Clark County Courthouse
Completed December 1871
Written in the past
Joanne’s Comments- When the courthouse was built, it was outside the city limits with only about 200 inhabitants. So much has changed since 1871. Now it looks as if this stately landmark, with so much history, will be destroyed. To help save our one and only Clark County Courthouse please vote NO on April 6, 2010.
When the war ended men came home and most families were reunited. Kahoka continued to grow, the founding fathers were in a battle of their own, to move the county seat to Kahoka.
In 1847 the county seat was moved to Alexandria from Waterloo, but was moved back in 1854 because of the flooding. It was then that the struggle began, which continued for several years
In February 1865 an act was finally approved to move the seat from Waterloo to Kahoka or within 2 miles of Kahoka. Then in November 1866 another vote was taken and voters agreed to move it to Clark City, but the controversy continued, then in Feb. 1869, Samuel Spangler, Hiram M. Miller, Geo. M. Ochlertree and others requested the appointment of 5 commissioners who would pick the site. The Court over-ruled their application, but not to fall to defeat, they appealed to the state and obtained a writ.
When all was settled the county seat was to be moved to Kahoka, but because of the problem with the city park the courthouse was built outside the city limits. Wm Johnson is noted on record to having donated the land where the courthouse was built, but other facts indicated the land was sold to Hiram Miller and others who had formed a corporation, but was given in Johnson’s name. Between Johnson, Miller & Co. land site was obtained and some $12,000 raised for the building.
The courthouse was started in 1871 with Orr and Conner as contractors, for a sum of $18,935. It is not know for sure who the architect was, but according to articles found in old newspapers two men are credited with this task- W.B. Larkworthy and Thomas Broadwater (Broadwater was from Memphis).
The building was completed in December 1871 with the first term of court held January 15, 1872. See book on the Court Houses of Clark County for more history)
I have included some interesting facts and events, which happened or occurred at the courthouse in Kahoka. These were taken from the Clark County Courier and the Gazette Herald.
3-2-1884 -A new matting adorns the stairway and upper hall of courthouse
5-22-1884 – Memorial service to be held at the courthouse under the auspices of G.A.R, May 25.
8-27-1885 – Sidewalk from the northeast corner of the public square to the courthouse is being rebuilt and widened.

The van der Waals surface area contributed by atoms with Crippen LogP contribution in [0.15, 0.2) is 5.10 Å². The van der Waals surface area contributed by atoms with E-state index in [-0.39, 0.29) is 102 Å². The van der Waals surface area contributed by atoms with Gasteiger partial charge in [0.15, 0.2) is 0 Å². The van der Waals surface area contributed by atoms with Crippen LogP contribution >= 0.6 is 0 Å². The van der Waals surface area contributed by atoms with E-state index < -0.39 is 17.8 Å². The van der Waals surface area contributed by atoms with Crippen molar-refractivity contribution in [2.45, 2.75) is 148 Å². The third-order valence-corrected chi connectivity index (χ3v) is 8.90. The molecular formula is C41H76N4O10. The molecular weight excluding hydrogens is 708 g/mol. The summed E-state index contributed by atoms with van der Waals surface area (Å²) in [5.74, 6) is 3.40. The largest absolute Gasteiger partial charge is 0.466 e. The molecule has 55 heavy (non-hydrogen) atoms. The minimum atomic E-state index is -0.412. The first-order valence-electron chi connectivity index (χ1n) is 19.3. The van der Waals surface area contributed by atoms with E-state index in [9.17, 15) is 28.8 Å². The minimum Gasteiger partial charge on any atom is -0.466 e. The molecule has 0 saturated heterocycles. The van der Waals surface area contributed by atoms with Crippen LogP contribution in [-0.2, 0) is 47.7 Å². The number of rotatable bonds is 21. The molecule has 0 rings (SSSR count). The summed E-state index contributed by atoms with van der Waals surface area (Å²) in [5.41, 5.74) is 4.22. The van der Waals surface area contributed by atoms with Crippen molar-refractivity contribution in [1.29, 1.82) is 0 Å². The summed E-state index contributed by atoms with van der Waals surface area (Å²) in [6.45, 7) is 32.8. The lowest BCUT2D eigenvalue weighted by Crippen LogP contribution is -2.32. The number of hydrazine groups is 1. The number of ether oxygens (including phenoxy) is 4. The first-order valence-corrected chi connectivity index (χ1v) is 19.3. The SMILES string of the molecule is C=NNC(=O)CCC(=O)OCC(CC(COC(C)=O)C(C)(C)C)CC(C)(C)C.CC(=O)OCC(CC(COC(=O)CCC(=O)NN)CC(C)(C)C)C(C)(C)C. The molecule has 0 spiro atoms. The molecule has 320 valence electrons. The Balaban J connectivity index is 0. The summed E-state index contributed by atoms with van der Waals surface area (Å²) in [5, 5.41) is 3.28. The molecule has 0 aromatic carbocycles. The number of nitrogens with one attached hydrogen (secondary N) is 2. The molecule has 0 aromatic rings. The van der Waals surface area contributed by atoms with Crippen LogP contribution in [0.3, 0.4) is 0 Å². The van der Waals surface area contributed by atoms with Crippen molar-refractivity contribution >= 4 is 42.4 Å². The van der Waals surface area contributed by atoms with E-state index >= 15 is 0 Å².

8-17-1894 – Hitching rack around courthouse square has been repaired. 7-12-1895 – The fence enclosing the courthouse yard has been torn down. 3-18-1896 – Fred Bronstine kills wife and is committed to jail.
2-5-1895 – County Court has rented the front upstairs room in the old Clark County Savings Bank building as an office for Probate Judge.
2-19-1897- Jailer A. Townsend has placed a number of spittoons along the stairway and aisle at the Courthouse and insists that hereafter persons attending court shall use them instead of dousing the floors with tobacco spit.
4-30-1897 – County Court meets next Monday and will receive bids for reroofing courthouse
A shingle roof is to take place of the old iron one. . ..
5-7-1897 – John Williford awarded contract to re-roof courthouse for $127.90. Chas Kirch will do the tin and guttering work.
5-28-1897 – Two burglars confined to the jail had made considerable progress tunneling under the wall of the jail when discovered by the sheriff. They are now yoked together at the ankles.
1899 – Fred Bronstine, the condemned wife killer, made his second escape from the jail but was again captured.
3-24-1899 – The skull and other bones of a human head found in the courthouse privy vault. The skull is believed to be that of a young man named Boon who was shot by Jacob Horter. It was believed that students from the Keokuk Medical College dug up the body and cut Boon’s head off in order to study it.
7-1-1898 – Courthouse crowed to hear
Judge McKee pass the death sentence on Bronstine, convicted of killing his wife.
5-12-1899- Fred Bronstine hanged May 8, for the::murder of his wife. His -relatives failed to claim the body and he was interred at
the POOr farm Cemetery. W0ul by the Ueri hand of Uio Ouxo’.lf’s iirtim—dom- lii this shop and oi»,’
5-9-1902 – Bolt of lightning struck flagpole on courthouse and tore a hole in the shingles.
11-27-1903 – Frank Clark hung for criminal assault.
10-15-1909 – 28th anniversary session of AHTA held at courthouse
2-28-1919 – Overhead stove in 0ffice of collector causes fire.
3-7-1919 – Court reports salaries to be raised for $1,500 to $2,000. Circuit Judge salary from $3,200 to 4,700
12-1933 – Clark County Court buys Miller building across the street for probate court 1934 – Courthouse stuccoed 1952 – Oct 31, outside painted
1976 – Inside work done, lowering ceilings, paneling work done
1981 – Outside woodwork covered with aluminum
1983 – The 111 year old windows replaced
1985 – New roof put on. Courthouse put on National Register. And as each year passes more history is made at this historical old building
Submitted by Joanne Ragan